IDEAS: So what would a digital public library be like? What would it do?
DARNTON: It doesn’t look like everybody’s image of a library with a kind of Greek temple with lots of books behind the facade. It will be in all likelihood what we call a distributed system, a network that covers all of the holdings of the greatest research libraries in the country . . . .Users won’t even have to worry about where the actual digital text is.
IDEAS: Will you have librarians?
DARNTON: We need librarians who can handle this tremendous jumble of information that is in cyberspace. People think that when you use Google you’re finding exactly what you need, but really you need expert help.
IDEAS: This is one of the characteristic problems of the Internet era, isn’t it?
DARNTON: People sometimes announce that we have entered “the information age” as if information did not exist in other times. I think that every age was an age of information, each in its own way and according to the available media . . . .One thing we have learned from the new discipline known as “the history of the book” is that one means of communication does not displace another. Manuscript publishing actually expanded after the invention of printing by movable type, and it continued to flourish for three centuries after Gutenberg. Instead of lamenting “the death of the book,” I believe we should celebrate new possibilities of combining the printed codex with electronic technology . . . .The information ecology is getting richer, not thinner.
IDEAS: So you’ll be including materials other than books, then.
DARNTON: All kinds of other material. Videos and music and images and so on . . . .For example, every state has done a huge project in digitizing newspapers. Fully digitized versions of these newspapers have now been catalogued at the Library of Congress. Here at Harvard we’ve digitized 2.3 million pages of collections that are quite hard to find and made them available on open access. Other libraries do the same thing. Once you start aggregating all of this, you’ve got something on a scale that’s really greater than Google’s, and something that surpasses anybody’s hopes.
IDEAS: Won’t negotiating copyright issues be a pretty big concern?
DARNTON: The copyright laws cover most literature published in the 20th century, which librarians refer to as a “black hole,” because it remains off limits for digitization and distribution . . . .There are some schemes of using digital copies of copyrighted works that can be lent in the same way that physical books are lent. I think it was HarperCollins who said they would lend e-copies of books 26 times, and then the files would self-destruct. I don’t know how we’re going to handle it. I mean it’s an enormous problem.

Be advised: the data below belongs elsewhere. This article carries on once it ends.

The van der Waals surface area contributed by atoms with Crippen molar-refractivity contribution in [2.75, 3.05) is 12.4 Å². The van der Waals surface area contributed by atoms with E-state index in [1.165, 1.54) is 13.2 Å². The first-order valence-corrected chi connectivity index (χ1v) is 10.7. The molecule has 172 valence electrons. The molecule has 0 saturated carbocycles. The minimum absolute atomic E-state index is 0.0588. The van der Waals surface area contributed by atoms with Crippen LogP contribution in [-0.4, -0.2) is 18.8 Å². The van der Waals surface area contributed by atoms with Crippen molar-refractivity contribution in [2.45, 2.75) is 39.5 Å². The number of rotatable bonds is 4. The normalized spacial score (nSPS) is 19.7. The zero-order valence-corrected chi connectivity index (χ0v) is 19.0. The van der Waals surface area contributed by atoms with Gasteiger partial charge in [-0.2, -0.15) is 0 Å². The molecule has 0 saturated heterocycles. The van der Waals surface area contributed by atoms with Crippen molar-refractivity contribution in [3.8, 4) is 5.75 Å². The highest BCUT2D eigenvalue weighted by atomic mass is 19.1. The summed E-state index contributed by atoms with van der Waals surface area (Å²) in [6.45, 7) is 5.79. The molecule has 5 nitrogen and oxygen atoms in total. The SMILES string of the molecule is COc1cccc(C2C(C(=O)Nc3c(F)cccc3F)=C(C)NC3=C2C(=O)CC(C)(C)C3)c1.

IDEAS: Who do you see using the DPLA?
DARNTON: I imagine an enormously varied public. I’m convinced there are people throughout this country who just want to write something to express their own understanding of the world and need material to do that writing . . . .I think there are lots of people in community colleges - many of these community colleges hardly have libraries, but now it should be possible for every community college in the country to have access to something greater than the Library of Congress. I imagine people in retirement homes who would want access to books to entertain themselves. I think there will be lots of uses in K-12 schools . . . .I think what it will do, in a word, is to democratize access to knowledge.
IDEAS: You study the French Enlightenment. To what extent has your research informed your work on this?
DARNTON: I guess I can just confess straight out that I take inspiration from people like Jefferson and Condorcet and others who thought that providing access to knowledge is absolutely essential to the whole nature of our civilization . . . .The Enlightenment uses this idea of the republic of letters, meaning there would be a kind of literary or spiritual world with no police and no boundaries and no linguistic or disciplinary borders, and that this world would be open to everyone, and equally open to everyone . . . .[P]eople often think, “Well, a Harvard professor, he’s got his head in the clouds,” so I’m anxious to not present this as a utopian fantasy. But I do think that utopias are actually very important.
Richard Beck lives in New York City. He writes for n+1.